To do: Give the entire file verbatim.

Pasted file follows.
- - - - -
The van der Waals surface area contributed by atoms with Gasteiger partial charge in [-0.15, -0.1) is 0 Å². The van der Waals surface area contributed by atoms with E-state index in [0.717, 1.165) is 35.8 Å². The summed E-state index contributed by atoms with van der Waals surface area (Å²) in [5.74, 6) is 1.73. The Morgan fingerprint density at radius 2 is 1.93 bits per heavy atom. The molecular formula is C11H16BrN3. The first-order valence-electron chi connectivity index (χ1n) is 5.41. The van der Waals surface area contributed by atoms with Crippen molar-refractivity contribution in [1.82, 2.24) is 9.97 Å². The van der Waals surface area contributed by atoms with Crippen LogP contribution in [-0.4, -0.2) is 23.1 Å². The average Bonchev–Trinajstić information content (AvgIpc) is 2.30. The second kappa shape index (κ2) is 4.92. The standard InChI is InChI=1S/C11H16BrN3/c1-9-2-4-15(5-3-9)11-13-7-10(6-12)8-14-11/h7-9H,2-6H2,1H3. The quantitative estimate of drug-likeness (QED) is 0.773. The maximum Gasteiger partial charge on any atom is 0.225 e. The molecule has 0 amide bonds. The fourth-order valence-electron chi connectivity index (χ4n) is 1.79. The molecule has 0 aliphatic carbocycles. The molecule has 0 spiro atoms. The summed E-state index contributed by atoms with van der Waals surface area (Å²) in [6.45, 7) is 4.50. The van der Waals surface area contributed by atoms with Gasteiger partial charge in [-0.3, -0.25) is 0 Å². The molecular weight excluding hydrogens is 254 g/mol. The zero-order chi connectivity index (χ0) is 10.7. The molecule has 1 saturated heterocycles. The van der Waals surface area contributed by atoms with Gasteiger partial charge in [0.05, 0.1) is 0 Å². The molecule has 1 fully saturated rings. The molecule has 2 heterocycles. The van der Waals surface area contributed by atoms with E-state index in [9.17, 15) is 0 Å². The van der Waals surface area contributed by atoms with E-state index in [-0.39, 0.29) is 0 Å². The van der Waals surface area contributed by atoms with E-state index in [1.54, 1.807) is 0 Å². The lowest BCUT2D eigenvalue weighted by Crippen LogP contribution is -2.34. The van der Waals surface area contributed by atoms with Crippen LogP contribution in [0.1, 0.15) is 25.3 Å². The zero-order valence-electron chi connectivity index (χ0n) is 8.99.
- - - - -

The van der Waals surface area contributed by atoms with Gasteiger partial charge in [-0.15, -0.1) is 0 Å². The van der Waals surface area contributed by atoms with E-state index in [0.717, 1.165) is 35.8 Å². The summed E-state index contributed by atoms with van der Waals surface area (Å²) in [5.74, 6) is 1.73. The Morgan fingerprint density at radius 2 is 1.93 bits per heavy atom. The molecular formula is C11H16BrN3. The first-order valence-electron chi connectivity index (χ1n) is 5.41. The van der Waals surface area contributed by atoms with Crippen molar-refractivity contribution in [1.82, 2.24) is 9.97 Å². The van der Waals surface area contributed by atoms with Crippen LogP contribution in [-0.4, -0.2) is 23.1 Å². The average Bonchev–Trinajstić information content (AvgIpc) is 2.30. The second kappa shape index (κ2) is 4.92. The standard InChI is InChI=1S/C11H16BrN3/c1-9-2-4-15(5-3-9)11-13-7-10(6-12)8-14-11/h7-9H,2-6H2,1H3. The quantitative estimate of drug-likeness (QED) is 0.773. The maximum Gasteiger partial charge on any atom is 0.225 e. The molecule has 0 amide bonds. The fourth-order valence-electron chi connectivity index (χ4n) is 1.79. The molecule has 0 aliphatic carbocycles. The molecule has 0 spiro atoms. The summed E-state index contributed by atoms with van der Waals surface area (Å²) in [6.45, 7) is 4.50. The van der Waals surface area contributed by atoms with Gasteiger partial charge in [-0.3, -0.25) is 0 Å². The molecular weight excluding hydrogens is 254 g/mol. The zero-order chi connectivity index (χ0) is 10.7. The molecule has 1 saturated heterocycles. The van der Waals surface area contributed by atoms with Gasteiger partial charge in [0.05, 0.1) is 0 Å². The molecule has 1 fully saturated rings. The molecule has 2 heterocycles. The van der Waals surface area contributed by atoms with E-state index in [9.17, 15) is 0 Å². The van der Waals surface area contributed by atoms with E-state index in [-0.39, 0.29) is 0 Å². The van der Waals surface area contributed by atoms with E-state index in [1.54, 1.807) is 0 Å². The lowest BCUT2D eigenvalue weighted by Crippen LogP contribution is -2.34. The van der Waals surface area contributed by atoms with Crippen LogP contribution in [0.1, 0.15) is 25.3 Å². The zero-order valence-electron chi connectivity index (χ0n) is 8.99.